2005-08-18 / Top Stories

Despite Respectable Report Card, “L” Service Has Declined

By Neil S. Friedman

The NYPIRG Straphangers Cam-paign last week issued its eighth annual “State of the Subways” Report Card, rating the No. 6 Lexington Avenue line as the best of 21 subway lines with a “MetroCard Rating” of $1.35 (out of $2.00) and Brooklyn’s N service as the worst with a rating of 60 cents.

Even though the Canarsie line, with its 24 stations, was rated seventh overall, the news for daily commuters was disappointing as the 11-mile L line, which operates between Rockaway Park-way in Brooklyn and Eighth Avenue and West 14th Street in Manhattan, was the city’s top-rated service two years ago.

In 2003 the L line garnered top honors for cleanliness, but in the latest report it is rated one of the dirtiest lines, along with the N, with at least one-third of its cars having “moderate or heavy dirt.” That’s compared to six percent for the most sparkling routes — the 1 & 9 and the W.

Available seats on the jam-packed Canarsie line in rush hours are hard to come by with the report citing riders only having a 26 percent chance of getting one, the worst rate in the city. Riders on the V line get a seat 84 percent of the time.

The 42-page report is based on an extensive review of official data on subway service, much of which has not been released before on a line-by-line basis. It includes detailed profiles of 22 lines and a Straphangers Cam-paign “MetroCard Rating” for 21 of the lines. (The L profile is below and the full report may be viewed at http://www.straphangers.org/statesub05.)

The report profiles six measures of service, based on recent data from MTA New York City Transit, largely covering the last half of 2004. The measures for each line are: the amount of scheduled service and the regularity of train arrivals; mechanical failures of subway cars; chance of getting a seat at the most congested point; cleanliness of subway car floors and seats; and adequacy of announcements.

In a statement issued by New York City Transit, spokesman Paul Fleuranges criticized the report’s methodology — but not its accuracy — and pointed out that since 1996 the MTA has spent an average of $60 million a year to im-prove subway service. He also noted that the average number of weekday trains has risen 12 percent since 1995 from 7,000 to 8,100.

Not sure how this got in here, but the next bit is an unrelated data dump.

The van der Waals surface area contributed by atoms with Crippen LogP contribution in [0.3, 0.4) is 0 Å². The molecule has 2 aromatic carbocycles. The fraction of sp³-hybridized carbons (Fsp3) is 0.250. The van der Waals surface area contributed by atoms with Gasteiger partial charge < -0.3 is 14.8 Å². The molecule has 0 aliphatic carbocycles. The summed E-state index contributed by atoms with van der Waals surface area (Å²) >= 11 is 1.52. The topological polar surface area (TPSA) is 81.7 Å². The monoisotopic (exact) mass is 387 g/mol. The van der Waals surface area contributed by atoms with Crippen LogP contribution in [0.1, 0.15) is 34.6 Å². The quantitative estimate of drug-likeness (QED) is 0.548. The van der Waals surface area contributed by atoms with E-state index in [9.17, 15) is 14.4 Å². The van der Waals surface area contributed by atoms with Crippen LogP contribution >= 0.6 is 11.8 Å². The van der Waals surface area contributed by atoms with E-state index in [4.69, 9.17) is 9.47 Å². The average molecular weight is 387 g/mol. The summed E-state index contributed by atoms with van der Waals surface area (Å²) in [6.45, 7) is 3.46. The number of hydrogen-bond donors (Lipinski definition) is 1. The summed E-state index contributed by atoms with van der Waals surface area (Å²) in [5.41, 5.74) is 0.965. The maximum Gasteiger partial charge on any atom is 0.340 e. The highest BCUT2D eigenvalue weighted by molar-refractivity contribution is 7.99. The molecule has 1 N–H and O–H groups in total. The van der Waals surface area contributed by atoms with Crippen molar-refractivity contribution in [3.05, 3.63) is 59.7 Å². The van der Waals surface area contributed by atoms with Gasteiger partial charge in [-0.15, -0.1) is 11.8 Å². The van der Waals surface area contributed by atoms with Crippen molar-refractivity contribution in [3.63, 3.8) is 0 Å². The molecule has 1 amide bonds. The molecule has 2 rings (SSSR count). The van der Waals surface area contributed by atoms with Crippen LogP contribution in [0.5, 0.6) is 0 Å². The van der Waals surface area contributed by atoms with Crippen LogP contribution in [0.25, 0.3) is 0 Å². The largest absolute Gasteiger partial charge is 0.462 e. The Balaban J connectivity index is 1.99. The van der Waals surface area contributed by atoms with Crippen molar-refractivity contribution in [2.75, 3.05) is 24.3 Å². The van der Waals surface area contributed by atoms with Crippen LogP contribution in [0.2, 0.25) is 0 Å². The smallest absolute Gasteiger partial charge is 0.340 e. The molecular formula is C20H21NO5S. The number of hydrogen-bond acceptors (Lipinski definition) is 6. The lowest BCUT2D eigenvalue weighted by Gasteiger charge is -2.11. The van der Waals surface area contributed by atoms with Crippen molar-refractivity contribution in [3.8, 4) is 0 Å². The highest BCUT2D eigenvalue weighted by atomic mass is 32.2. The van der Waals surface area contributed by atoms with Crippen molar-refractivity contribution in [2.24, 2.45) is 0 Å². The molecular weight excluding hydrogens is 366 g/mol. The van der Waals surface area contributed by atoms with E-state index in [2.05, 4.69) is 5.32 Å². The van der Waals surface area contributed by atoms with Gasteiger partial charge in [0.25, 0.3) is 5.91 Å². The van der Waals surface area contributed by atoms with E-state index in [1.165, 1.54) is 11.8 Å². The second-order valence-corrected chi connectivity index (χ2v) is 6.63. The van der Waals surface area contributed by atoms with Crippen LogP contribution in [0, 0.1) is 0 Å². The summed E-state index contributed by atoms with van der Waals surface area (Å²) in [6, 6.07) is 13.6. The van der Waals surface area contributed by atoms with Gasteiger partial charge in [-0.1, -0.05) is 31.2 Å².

Fleuranges was particularly critical of the report’s criteria for ranking the availability of rush hour seats. “The subway system,” he said, “was never designed to offer everyone a seat during rush hour, particularly at the most crowded points along a route.”

The MetroCard Ratings are a shorthand tool to compare lines and are based on a formula developed in consultation with independent transportation experts. A line could receive a rating of $2.00 if it scored, on average, in the top 5% on the six measures of service.

“Some riders get a lot more for their money than others,” said Gene Rus-sianoff, Straphangers Campaign staff attorney. “The big gaps we found show either the need for better management (as in car cleanliness and announcements) or the unfair distribution of resources, such as in the rate of car breakdowns and chance of getting a seat.”

Russianoff noted that the report was being issued at a critical time for the city’s subways, with concerns about a looming financial crisis and fears for subway security; Albany’s failure to approve the MTA’s 2005-2009 capital program; and a recent rash of fires and major delays.

The reduction in service for L riders comes on the heels of the controversy over the MTA removing conductors from the line this summer. The change is part of the authority’s $300 million “Robotrain” system. The most divisive part of the project involves one-person train operation, or OPTO, a cost-saving measure that eliminates conductors. Though a computer will run the trains, the MTA has pointed out that an operator can override the automated system in case of an emergency and will be at the controls at all times.

Planned changes on the L train have run into several difficulties, including an aborted drill last April that left train doors open during a smoky fire. Pas-sengers were also forced to evacuate themselves, and people enacting disabled straphangers were left inside the car as others were rescued.

City Councilman Lew Fidler, who represents many constituents who commute via the L train, has led the opposition to the one-man trains citing safety concerns and its vulnerability to computer hackers getting into the system and causing havoc.

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